Crimson Tide top St. John’s Shrewsbury on Thanksgiving Day

Everett High’s Jayden Clerveaux (4) celebrates one of his two touchdowns against St. John’s Shrewsbury as the Crimson Tide rolled to a big win at Everett Veterans Memorial Stadium. (Photo by Jim Mahoney)

Serve up 44-14 victory

By Lorenzo Recupero

Thanksgiving Day football at Veterans Memorial Stadium returned in a big way, capping a winning season for the Crimson Tide.

In the 44-14 victory over St. John’s Shrewsbury on Thanksgiving, the Tide showcased its depth with a full-fledged attack from start to finish.

Leading 21-0 by halftime, Everett got scores from five different players by the end of the game, including two apiece from seniors Jayden Clerveaux and Cam Mohamed.

Posting 93 points over their two-game win streak (beat Andover 49-21), the Tide (9-1) end the year hot.

“It’s a really strong way for our team to end the season. It really worked out for us on all three phases, said,” EHS Head Coach Robert DiLoreto. “We spread the ball on offense and played great on defense and special teams, it was a complete team effort. Everything really came together,” said DiLoreto.

The win was his first on Thanksgiving as head coach of Everett.

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Gridiron Flashback

In honor of all the Everett fall football stars of yesterday, we are showcasing snap shots of newspaper clippings from the past, each including some of the biggest names and games in EHS football history.


(Photo by Joseph Prezioso)

In our first and only flashback of the season we look back to 2003, a banner year for the Crimson Tide. In the Thanksgiving Day game that year, the elusive Frank Nuzzo (featured) ran for two touchdowns in the 24-0 win. Nuzzo scored a team-high 19 TDs and 118 total points on the year.

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They Came From Everett

Mike Matarazzo’s new book on Everett personalities a must Christmas gift

By Josh Resnek

Former City Clerk Mike Matarazzo is inarguably, the greatest historian writing about this city living or dead.

Last June, he published “They Came from Everett,” a collection of short historical biographies of the men and women who came from this city, who achieved one form or another of great success and notoriety in their lives, and who were proud to call this city their home.

Matarazzo’s collection of stories is a triumph in a city where so little of its long history has been written about and preserved.

He is fascinated and moved by Everett’s past and the people from this small city who made larger than life contributions to the worlds of sports, entertainment, science, business, government and life itself.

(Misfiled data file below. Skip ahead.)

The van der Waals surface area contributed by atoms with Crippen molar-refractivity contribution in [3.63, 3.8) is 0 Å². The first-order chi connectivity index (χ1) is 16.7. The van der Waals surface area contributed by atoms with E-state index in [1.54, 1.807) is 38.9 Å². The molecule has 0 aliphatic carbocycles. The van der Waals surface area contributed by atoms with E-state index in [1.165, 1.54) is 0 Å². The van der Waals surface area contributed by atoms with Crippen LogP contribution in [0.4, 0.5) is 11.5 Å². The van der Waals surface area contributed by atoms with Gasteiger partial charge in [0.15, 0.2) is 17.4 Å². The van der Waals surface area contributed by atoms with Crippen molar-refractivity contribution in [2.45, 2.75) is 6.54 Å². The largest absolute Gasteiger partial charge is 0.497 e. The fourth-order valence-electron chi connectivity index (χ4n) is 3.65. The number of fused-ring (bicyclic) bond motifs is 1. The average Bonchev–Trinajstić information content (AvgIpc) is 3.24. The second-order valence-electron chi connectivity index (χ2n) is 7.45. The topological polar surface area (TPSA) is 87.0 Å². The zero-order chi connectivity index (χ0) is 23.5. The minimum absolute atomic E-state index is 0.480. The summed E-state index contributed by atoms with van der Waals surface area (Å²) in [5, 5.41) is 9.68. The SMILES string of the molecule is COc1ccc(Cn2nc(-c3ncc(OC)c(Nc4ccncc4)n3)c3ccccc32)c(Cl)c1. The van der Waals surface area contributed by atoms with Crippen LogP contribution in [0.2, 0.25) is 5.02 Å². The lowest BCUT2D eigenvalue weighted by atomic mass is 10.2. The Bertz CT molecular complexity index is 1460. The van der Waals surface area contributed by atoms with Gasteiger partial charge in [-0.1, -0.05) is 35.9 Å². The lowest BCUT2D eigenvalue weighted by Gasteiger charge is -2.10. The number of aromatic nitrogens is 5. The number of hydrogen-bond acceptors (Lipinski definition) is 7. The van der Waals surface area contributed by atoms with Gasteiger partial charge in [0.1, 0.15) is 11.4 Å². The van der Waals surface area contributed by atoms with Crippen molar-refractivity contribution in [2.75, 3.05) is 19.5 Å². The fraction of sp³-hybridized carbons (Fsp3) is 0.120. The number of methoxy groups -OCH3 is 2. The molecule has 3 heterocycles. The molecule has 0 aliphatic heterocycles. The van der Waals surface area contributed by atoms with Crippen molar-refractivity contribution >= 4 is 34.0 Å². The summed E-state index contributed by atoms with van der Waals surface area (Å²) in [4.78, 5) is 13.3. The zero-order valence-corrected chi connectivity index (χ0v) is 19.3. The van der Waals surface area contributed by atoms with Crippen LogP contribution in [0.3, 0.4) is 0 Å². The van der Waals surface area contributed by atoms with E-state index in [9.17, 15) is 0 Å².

Matarazzo is inarguably Everett’s City Historian.

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Where is Gerly Adrien?

As one of Councilor at Large Gerly Adrien’s most engaged supporters during her mayoral run, we are left to wonder: what has happened to her?

She has not attended a council meeting since she lost the primary.

Many, many Everett people and her supporters have taken notice of this.

Some of us who have lost money, position, possessions and loved ones during a long life, would very politely remind Councilor Adrien that losing is one thing.

Winning is not everything.

When you lose, as Adrien did, it is a defining moment in her young life – but it is not the end and should not be treated like the end.

There is a great deal of pride to be taken in making the run, giving the effort, putting oneself on the line for all the chips on a big bet.

Losing is not the end of the world.

It is actually the beginning of a new moment.

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Mayor, CFO must come clean about longevity

Mayor Carlo DeMaria and Chief Financial Officer Eric Demas are steps away from difficulties they will not ultimately be able to squirm out of if they don’t fix the longevity scam that has been hidden from the taxpayers.

Throw into this mix of longevity architects the city council, which has shown not an ounce of leadership regarding the $40,000 yearly payment to the mayor – a so-called bonus that he has received and which his acolytes claim her had nothing to do with.

City Solicitor Colleen Mejia is taking things to the edge by making rather empty and vacuous claims that the longevity payment to the mayor, which cannot be found in the city budget unless you understand the secret of where it can be found, is perfectly, gloriously, wondrously legal and right.

The mayor’s yes men and women all agreeing the longevity payment has nothing whatsoever to do with them, reveals the unreality of the situation.

That the mayor makes more than the mayor of Boston is ludicrous, despite discrepant voices making that claim and endorsing it.

Maybe the case could be made that the mayor deserves a salary larger than the governor’s and the president’s.

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